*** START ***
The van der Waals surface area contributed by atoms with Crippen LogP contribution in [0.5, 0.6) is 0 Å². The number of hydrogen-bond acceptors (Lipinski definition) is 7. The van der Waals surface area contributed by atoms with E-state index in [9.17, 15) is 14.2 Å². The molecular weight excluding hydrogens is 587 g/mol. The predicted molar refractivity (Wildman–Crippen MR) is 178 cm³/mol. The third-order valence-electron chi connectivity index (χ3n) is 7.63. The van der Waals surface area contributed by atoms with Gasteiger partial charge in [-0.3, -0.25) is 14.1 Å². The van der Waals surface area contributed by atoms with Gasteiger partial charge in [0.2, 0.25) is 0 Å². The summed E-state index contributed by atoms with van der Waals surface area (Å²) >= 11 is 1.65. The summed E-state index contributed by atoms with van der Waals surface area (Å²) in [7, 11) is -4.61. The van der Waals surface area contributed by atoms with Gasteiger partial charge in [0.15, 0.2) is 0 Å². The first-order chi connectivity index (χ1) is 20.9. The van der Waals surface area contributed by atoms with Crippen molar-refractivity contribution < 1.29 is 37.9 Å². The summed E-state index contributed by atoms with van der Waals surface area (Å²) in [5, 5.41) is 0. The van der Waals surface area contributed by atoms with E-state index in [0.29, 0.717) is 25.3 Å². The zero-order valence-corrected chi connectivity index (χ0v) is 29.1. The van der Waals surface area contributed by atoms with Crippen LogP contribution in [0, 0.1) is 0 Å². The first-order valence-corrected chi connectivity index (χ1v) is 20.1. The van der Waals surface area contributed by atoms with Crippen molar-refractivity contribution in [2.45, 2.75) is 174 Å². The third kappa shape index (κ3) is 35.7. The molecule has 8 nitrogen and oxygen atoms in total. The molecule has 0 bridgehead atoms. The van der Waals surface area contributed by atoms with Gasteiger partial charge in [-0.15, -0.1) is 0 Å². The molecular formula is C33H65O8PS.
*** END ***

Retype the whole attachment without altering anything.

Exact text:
The van der Waals surface area contributed by atoms with Crippen LogP contribution in [0.5, 0.6) is 0 Å². The number of hydrogen-bond acceptors (Lipinski definition) is 7. The van der Waals surface area contributed by atoms with E-state index in [9.17, 15) is 14.2 Å². The molecular weight excluding hydrogens is 587 g/mol. The predicted molar refractivity (Wildman–Crippen MR) is 178 cm³/mol. The third-order valence-electron chi connectivity index (χ3n) is 7.63. The van der Waals surface area contributed by atoms with Gasteiger partial charge in [-0.3, -0.25) is 14.1 Å². The van der Waals surface area contributed by atoms with Gasteiger partial charge in [0.2, 0.25) is 0 Å². The summed E-state index contributed by atoms with van der Waals surface area (Å²) >= 11 is 1.65. The summed E-state index contributed by atoms with van der Waals surface area (Å²) in [7, 11) is -4.61. The van der Waals surface area contributed by atoms with Gasteiger partial charge in [0.15, 0.2) is 0 Å². The first-order chi connectivity index (χ1) is 20.9. The van der Waals surface area contributed by atoms with Crippen molar-refractivity contribution < 1.29 is 37.9 Å². The summed E-state index contributed by atoms with van der Waals surface area (Å²) in [5, 5.41) is 0. The van der Waals surface area contributed by atoms with E-state index in [0.29, 0.717) is 25.3 Å². The zero-order valence-corrected chi connectivity index (χ0v) is 29.1. The van der Waals surface area contributed by atoms with Crippen LogP contribution in [0, 0.1) is 0 Å². The first-order valence-corrected chi connectivity index (χ1v) is 20.1. The van der Waals surface area contributed by atoms with Crippen molar-refractivity contribution in [2.45, 2.75) is 174 Å². The third kappa shape index (κ3) is 35.7. The molecule has 8 nitrogen and oxygen atoms in total. The molecule has 0 bridgehead atoms. The van der Waals surface area contributed by atoms with Gasteiger partial charge in [-0.15, -0.1) is 0 Å². The molecular formula is C33H65O8PS.